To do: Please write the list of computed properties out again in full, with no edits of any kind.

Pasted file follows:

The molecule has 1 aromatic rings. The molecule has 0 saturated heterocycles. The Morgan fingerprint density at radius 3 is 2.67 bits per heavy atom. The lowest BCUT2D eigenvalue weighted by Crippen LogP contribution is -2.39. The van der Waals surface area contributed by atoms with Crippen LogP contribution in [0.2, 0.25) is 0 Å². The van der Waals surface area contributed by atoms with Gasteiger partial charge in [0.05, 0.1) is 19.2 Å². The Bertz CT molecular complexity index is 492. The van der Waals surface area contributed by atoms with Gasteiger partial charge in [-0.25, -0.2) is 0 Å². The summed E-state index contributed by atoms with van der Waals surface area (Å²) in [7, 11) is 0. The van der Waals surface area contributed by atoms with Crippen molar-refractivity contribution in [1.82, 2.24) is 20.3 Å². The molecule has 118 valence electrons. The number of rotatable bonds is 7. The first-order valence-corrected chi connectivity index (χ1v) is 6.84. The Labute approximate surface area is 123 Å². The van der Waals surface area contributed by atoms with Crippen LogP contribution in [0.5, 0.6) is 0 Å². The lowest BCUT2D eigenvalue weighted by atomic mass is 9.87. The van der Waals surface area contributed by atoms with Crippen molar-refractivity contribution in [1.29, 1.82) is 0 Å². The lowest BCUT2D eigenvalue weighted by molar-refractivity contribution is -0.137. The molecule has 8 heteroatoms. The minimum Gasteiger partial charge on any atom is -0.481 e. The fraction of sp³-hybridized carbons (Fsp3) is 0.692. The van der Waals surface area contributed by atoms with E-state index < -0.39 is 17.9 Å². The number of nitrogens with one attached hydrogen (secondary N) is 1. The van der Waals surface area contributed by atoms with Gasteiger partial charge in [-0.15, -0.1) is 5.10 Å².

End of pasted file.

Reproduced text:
The molecule has 1 aromatic rings. The molecule has 0 saturated heterocycles. The Morgan fingerprint density at radius 3 is 2.67 bits per heavy atom. The lowest BCUT2D eigenvalue weighted by Crippen LogP contribution is -2.39. The van der Waals surface area contributed by atoms with Crippen LogP contribution in [0.2, 0.25) is 0 Å². The van der Waals surface area contributed by atoms with Gasteiger partial charge in [0.05, 0.1) is 19.2 Å². The Bertz CT molecular complexity index is 492. The van der Waals surface area contributed by atoms with Gasteiger partial charge in [-0.25, -0.2) is 0 Å². The summed E-state index contributed by atoms with van der Waals surface area (Å²) in [7, 11) is 0. The van der Waals surface area contributed by atoms with Crippen molar-refractivity contribution in [1.82, 2.24) is 20.3 Å². The molecule has 118 valence electrons. The number of rotatable bonds is 7. The first-order valence-corrected chi connectivity index (χ1v) is 6.84. The Labute approximate surface area is 123 Å². The van der Waals surface area contributed by atoms with Crippen LogP contribution in [0.5, 0.6) is 0 Å². The lowest BCUT2D eigenvalue weighted by atomic mass is 9.87. The van der Waals surface area contributed by atoms with Crippen molar-refractivity contribution in [1.29, 1.82) is 0 Å². The lowest BCUT2D eigenvalue weighted by molar-refractivity contribution is -0.137. The molecule has 8 heteroatoms. The minimum Gasteiger partial charge on any atom is -0.481 e. The fraction of sp³-hybridized carbons (Fsp3) is 0.692. The van der Waals surface area contributed by atoms with E-state index < -0.39 is 17.9 Å². The number of nitrogens with one attached hydrogen (secondary N) is 1. The van der Waals surface area contributed by atoms with Gasteiger partial charge in [-0.15, -0.1) is 5.10 Å².